UK debt reaches highest level in 60 years

But it was a lot higher after World War Two.

The UK’s national debt has soared as a result of the government’s response to the coronavirus, reaching its highest level since 1960/61.

The country’s debt is now around £2,000 billion or 101.9% of its GDP and this figure will continue to rise. Before the pandemic, the debt was around 80% of GDP.

In August, the Office for Budget Responsibility estimated the pandemic would cost between £260 billion and £390 billion. The furlough scheme alone was estimated to have cost £47bn.

This money is borrowed from investors who have bought bonds. These can be individuals, companies, pension funds or foreign governments.

This is the sharpest rise in government debt since the 2008 financial crisis – when it went from 30% to 60% of GDP in two years.

At that time, the Conservative Party and right-wing media blamed the Labour government for the global financial crisis.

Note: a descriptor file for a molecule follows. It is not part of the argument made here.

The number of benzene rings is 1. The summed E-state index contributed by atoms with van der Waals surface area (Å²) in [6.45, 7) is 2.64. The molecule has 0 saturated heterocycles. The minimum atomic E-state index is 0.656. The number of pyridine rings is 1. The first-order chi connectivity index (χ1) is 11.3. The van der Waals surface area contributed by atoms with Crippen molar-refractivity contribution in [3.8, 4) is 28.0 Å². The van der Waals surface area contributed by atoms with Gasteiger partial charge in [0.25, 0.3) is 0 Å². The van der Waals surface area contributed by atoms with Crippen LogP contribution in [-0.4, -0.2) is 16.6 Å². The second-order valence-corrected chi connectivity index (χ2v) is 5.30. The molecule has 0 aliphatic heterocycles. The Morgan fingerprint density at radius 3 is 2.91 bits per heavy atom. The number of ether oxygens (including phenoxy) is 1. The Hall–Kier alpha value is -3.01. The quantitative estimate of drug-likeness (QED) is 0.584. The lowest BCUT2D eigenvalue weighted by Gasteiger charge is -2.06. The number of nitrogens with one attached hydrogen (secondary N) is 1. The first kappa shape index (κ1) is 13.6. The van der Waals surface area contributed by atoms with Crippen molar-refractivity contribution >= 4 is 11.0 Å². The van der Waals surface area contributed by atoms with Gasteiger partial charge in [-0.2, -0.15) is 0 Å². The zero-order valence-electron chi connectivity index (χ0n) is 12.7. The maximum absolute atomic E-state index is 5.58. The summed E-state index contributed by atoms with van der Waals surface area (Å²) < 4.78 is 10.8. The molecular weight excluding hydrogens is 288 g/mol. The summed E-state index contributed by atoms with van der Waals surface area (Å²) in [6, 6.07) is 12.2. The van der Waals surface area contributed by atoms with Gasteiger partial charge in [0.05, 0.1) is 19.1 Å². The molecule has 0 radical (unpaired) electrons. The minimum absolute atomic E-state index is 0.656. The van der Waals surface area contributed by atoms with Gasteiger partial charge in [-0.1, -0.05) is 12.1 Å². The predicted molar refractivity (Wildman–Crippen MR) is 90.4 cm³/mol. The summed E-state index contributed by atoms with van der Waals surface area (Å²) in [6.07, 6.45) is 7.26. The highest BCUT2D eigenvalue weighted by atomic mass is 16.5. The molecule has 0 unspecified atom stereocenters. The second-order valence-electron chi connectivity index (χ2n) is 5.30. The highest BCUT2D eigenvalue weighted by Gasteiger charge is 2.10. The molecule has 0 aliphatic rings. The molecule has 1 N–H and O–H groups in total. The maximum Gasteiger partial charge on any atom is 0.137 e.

Just days after lockdown was announced, the secretively-funded ‘Taxpayers Alliance’ think tank seized on the crisis to call for spending cuts to pay off the debt.

But former Shadow Chancellor John McDonnell told Left Foot Forward that “lobbying for another decade of austerity is economically illiterate and socially dangerous.”

Green co-leader Jonathan Bartley also said austerity would harm the economy. “A ‘Green New Deal’ is the only way to reboot the economy and make it more resilient for the future once this current crisis is over,” he said.

Professor of Accounting Prem Sikka has argued that the debt should be re-paid over several decades, as the UK did after World War Two.

Joe Lo is a co-editor of Left Foot Forward

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